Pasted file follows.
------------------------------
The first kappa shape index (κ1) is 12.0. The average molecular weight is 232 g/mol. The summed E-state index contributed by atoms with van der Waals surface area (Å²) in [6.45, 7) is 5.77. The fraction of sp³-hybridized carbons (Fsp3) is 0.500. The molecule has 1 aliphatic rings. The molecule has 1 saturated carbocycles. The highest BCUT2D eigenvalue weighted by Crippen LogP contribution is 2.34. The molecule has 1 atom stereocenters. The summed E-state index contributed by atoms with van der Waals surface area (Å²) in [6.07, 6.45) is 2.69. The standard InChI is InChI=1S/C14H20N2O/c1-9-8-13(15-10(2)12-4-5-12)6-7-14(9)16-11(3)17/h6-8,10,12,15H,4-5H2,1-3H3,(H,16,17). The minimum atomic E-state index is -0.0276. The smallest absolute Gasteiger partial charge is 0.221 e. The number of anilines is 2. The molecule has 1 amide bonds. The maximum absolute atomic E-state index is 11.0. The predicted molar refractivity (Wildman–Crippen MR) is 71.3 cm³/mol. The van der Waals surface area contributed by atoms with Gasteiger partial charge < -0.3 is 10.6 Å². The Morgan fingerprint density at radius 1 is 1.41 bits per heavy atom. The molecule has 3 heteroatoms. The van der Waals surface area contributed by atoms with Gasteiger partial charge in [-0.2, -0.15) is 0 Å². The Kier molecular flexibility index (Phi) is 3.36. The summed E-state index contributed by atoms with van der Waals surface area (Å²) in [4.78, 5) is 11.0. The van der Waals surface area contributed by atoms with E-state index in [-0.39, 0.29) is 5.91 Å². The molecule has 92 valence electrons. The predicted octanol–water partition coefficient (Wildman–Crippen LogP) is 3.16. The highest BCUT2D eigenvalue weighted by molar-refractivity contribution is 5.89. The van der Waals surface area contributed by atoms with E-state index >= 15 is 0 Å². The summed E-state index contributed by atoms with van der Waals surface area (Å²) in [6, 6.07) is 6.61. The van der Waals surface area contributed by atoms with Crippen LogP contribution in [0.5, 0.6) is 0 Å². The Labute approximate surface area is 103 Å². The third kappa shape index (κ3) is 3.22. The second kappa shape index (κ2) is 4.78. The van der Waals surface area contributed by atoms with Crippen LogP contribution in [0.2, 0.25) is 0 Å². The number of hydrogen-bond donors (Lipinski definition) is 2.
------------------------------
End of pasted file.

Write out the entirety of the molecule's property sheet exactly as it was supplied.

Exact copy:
The first kappa shape index (κ1) is 12.0. The average molecular weight is 232 g/mol. The summed E-state index contributed by atoms with van der Waals surface area (Å²) in [6.45, 7) is 5.77. The fraction of sp³-hybridized carbons (Fsp3) is 0.500. The molecule has 1 aliphatic rings. The molecule has 1 saturated carbocycles. The highest BCUT2D eigenvalue weighted by Crippen LogP contribution is 2.34. The molecule has 1 atom stereocenters. The summed E-state index contributed by atoms with van der Waals surface area (Å²) in [6.07, 6.45) is 2.69. The standard InChI is InChI=1S/C14H20N2O/c1-9-8-13(15-10(2)12-4-5-12)6-7-14(9)16-11(3)17/h6-8,10,12,15H,4-5H2,1-3H3,(H,16,17). The minimum atomic E-state index is -0.0276. The smallest absolute Gasteiger partial charge is 0.221 e. The number of anilines is 2. The molecule has 1 amide bonds. The maximum absolute atomic E-state index is 11.0. The predicted molar refractivity (Wildman–Crippen MR) is 71.3 cm³/mol. The van der Waals surface area contributed by atoms with Gasteiger partial charge < -0.3 is 10.6 Å². The Morgan fingerprint density at radius 1 is 1.41 bits per heavy atom. The molecule has 3 heteroatoms. The van der Waals surface area contributed by atoms with Gasteiger partial charge in [-0.2, -0.15) is 0 Å². The Kier molecular flexibility index (Phi) is 3.36. The summed E-state index contributed by atoms with van der Waals surface area (Å²) in [4.78, 5) is 11.0. The van der Waals surface area contributed by atoms with E-state index in [-0.39, 0.29) is 5.91 Å². The molecule has 92 valence electrons. The predicted octanol–water partition coefficient (Wildman–Crippen LogP) is 3.16. The highest BCUT2D eigenvalue weighted by molar-refractivity contribution is 5.89. The van der Waals surface area contributed by atoms with E-state index >= 15 is 0 Å². The summed E-state index contributed by atoms with van der Waals surface area (Å²) in [6, 6.07) is 6.61. The van der Waals surface area contributed by atoms with Crippen LogP contribution in [0.5, 0.6) is 0 Å². The Labute approximate surface area is 103 Å². The third kappa shape index (κ3) is 3.22. The second kappa shape index (κ2) is 4.78. The van der Waals surface area contributed by atoms with Crippen LogP contribution in [0.2, 0.25) is 0 Å². The number of hydrogen-bond donors (Lipinski definition) is 2.